Getting Straight at Lane

Before De-naming became all the rage on campus, Vietnam Vets returning to college were trying to spot beaver when beautiful young girls with short skirts took a chair in the library at Lane Community College. This activity is forbidden today, and will get you in a lot of trouble. I should know. Belle Burch met her radical lover, Ambrose, here.

“I used to be a Beaver-Spotter, but, now I’m not.”

I just discovered a lost milestone in Liberal-Hippianism. A radical sex-ploitation of the seventies was made in the hills above Eugene Oregon, where that real famous College Movie was made ‘Animal House’. There is even a soundtrack! I suggest a reunion party – with this soundtrack. I’ll go! I tried to enroll at Lane, so I could get straight. I lived in a trailer next door to a real V-vet who showed me the tin cans her tied on wire around the back of his trailer.

“Never approach my trailer from the back!”

This is the Whitist Music ever heard: sung by a Scottish Elf-type. His high-pitched voice is in sharp contrast to the women that sang at the Grammys. Lady Gaga is a monster talent.

For two days I have been writing a long letter to Ed Ray, who by putting my kindred in the Pillory of Historic Shame, may have destroyed the revelancy of the White Man in Oregon – for starters!

I am reminded of the movie ‘The Blob’. Ronald Stein made this music. I have questions. I am afraid to look. I have a vision of the lane Community Dance Party of folks on the floor looking down at their smart-phones as the lyrics scroll by. Radical dialogue in provided free of charge for those who hate to think. It’s part of your tuition package.

John

 

Getting Straight is a 1970 American comedy-drama motion picture directed by Richard Rush, released by Columbia Pictures.

The story centered upon student politics at a university in the early 1970s, seen through the eyes of non-conformist graduate student Harry Bailey (Elliott Gould). Also featured in the cast were Candice Bergen as Bailey’s girlfriend, Jeff Corey as Bailey’s professor and Harrison Ford as his anti social friend.

Getting Straight was released in an era of change and unrest in the United States in the early 1970s, and was in a long line of films that dealt with these themes. Other films of this period with similar themes were Medium Cool (1969), R. P. M. (1970), and The Strawberry Statement (1970).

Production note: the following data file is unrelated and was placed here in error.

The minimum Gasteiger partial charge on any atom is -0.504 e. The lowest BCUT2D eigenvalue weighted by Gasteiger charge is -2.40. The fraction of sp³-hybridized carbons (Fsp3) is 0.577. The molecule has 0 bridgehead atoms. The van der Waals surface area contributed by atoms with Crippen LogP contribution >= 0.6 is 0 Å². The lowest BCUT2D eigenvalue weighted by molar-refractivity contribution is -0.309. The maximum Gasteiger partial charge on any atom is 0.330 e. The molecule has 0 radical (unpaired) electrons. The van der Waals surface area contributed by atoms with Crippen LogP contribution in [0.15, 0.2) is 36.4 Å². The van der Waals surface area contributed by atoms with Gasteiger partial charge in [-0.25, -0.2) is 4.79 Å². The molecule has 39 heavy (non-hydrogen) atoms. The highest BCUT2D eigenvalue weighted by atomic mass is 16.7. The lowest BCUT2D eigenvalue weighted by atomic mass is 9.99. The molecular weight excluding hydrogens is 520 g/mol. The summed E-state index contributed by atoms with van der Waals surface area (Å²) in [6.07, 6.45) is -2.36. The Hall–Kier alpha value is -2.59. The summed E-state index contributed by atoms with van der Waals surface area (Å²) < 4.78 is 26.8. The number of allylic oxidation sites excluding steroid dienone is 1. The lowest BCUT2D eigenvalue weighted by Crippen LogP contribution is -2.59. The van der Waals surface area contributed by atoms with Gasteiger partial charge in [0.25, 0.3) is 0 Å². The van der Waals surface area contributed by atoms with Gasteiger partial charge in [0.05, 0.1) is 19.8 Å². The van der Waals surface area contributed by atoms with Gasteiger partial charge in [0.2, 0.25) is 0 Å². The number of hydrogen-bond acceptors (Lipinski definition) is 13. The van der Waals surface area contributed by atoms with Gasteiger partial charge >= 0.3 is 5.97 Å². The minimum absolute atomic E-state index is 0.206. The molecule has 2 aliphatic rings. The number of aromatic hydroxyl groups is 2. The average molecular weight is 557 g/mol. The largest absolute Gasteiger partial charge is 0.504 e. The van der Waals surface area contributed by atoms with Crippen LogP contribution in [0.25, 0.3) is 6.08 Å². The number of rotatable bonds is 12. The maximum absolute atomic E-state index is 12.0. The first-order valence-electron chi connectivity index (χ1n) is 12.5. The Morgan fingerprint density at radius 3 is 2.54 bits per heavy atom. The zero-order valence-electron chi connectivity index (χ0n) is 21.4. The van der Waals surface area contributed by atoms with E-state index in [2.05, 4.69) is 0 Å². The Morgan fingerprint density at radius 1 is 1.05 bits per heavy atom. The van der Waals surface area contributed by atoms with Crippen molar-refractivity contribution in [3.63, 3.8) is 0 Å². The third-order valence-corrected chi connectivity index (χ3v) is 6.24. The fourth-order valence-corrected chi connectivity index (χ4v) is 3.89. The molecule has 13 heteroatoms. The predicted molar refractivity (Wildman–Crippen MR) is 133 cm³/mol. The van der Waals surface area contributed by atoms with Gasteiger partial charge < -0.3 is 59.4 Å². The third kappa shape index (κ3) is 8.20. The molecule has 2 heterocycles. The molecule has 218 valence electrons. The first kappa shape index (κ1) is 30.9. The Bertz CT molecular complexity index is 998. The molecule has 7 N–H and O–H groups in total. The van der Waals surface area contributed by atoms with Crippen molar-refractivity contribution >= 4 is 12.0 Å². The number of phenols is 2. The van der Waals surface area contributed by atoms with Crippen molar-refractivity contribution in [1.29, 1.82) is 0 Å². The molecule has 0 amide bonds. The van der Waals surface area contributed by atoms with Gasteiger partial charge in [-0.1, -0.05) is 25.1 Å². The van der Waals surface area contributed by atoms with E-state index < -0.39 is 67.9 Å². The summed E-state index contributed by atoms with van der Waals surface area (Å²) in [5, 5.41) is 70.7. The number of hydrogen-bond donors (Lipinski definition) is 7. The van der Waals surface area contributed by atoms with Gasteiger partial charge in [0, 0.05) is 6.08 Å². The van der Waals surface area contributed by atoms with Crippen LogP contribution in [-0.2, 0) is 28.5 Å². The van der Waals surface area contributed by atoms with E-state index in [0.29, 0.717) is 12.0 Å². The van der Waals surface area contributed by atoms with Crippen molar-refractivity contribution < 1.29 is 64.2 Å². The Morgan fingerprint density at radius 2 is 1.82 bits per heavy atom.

Harry Bailey, a former student activist and post-graduate, comes back to university to complete an education course to become a teacher. He tries to avoid the increasing student unrest that has surfaced, but finds this difficult as his girlfriend, Jan, is a leader in these protests.

Over time, student demonstrations bring police to the campus to quell the unrest, and the ensuing clashes lead to martial law. Harry is forced to question his values in relation to this. At the height of the rioting he concurs with Jan that “getting straight” is more important than unprotesting acceptance of the educational establishment.

Leonard Maltin noted that the film essentially was a “period piece” but that its “central issue of graduate student (Elliott) Gould choosing between academic double-talk and his beliefs remains relevant.” On the other hand, Steven Scheuer wrote that the film was reflective of “hippiedom alienation at its shallowest.”

Other reviewers, such as Roger Greenspun from The New York Times, were a little more complimentary in tone about the film. While he says that overall the film is “misguided” he lauded Gould for “a brilliant, mercurial performance” and that he “fires” the film “with a fervor and wonderful comic sense of reality.”

John Calley of Warners wanted to hire Kaufman, Rush and Gould to make a film of Bruce Jay Friedman‘s Scuba Duba[24] but no film resulted.

Rush wanted to follow the film withThe Stunt Man but the film was not made until the end of the decade.[25]

https://en.wikipedia.org/wiki/Columbia_College_(Oregon)

Ronald Stein

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Ronald Stein (April 12, 1930 – August 15, 1988) was an American film composer.

Biography[edit]

Born in St. Louis, Missouri, Stein wrote scores for many low budget horror and exploitation films during the 1950s and 1960s, most of which were released by American International Pictures. These included It Conquered the World, Attack of the Crab Monsters, Invasion of the Saucer Men, Attack of the 50 Foot Woman, Hot Rod Gang, The Premature Burial and The Haunted Palace. He also provided scores for major studio productions such as Francis Ford Coppola‘s The Rain People, and Richard Rush‘s Getting Straight.

Stein taught composition at California State University, Northridge. Stein also taught composition, arranging, orchestration and theory at the University of Colorado Denver in the mid to late 1980s.

His song “Pigs Go Home” was sampled by rapper Eminem for his song “Guilty Conscience“.[citation needed]

Some of Stein’s papers and scores, especially for the films Not of This Earth and Of Love and Desire can be found in the archives of the Music Library at Washington University in St. Louis.

Stein died from pancreatic cancer in Los Angeles, California, in 1988. His son, Victor Warren (birth name, Victor Warren Stein), is an actor, writer, director, and producer with his own production company Glydascope inc in Los Angeles, California

Selected filmography[edit]

 

About Royal Rosamond Press

I am an artist, a writer, and a theologian.
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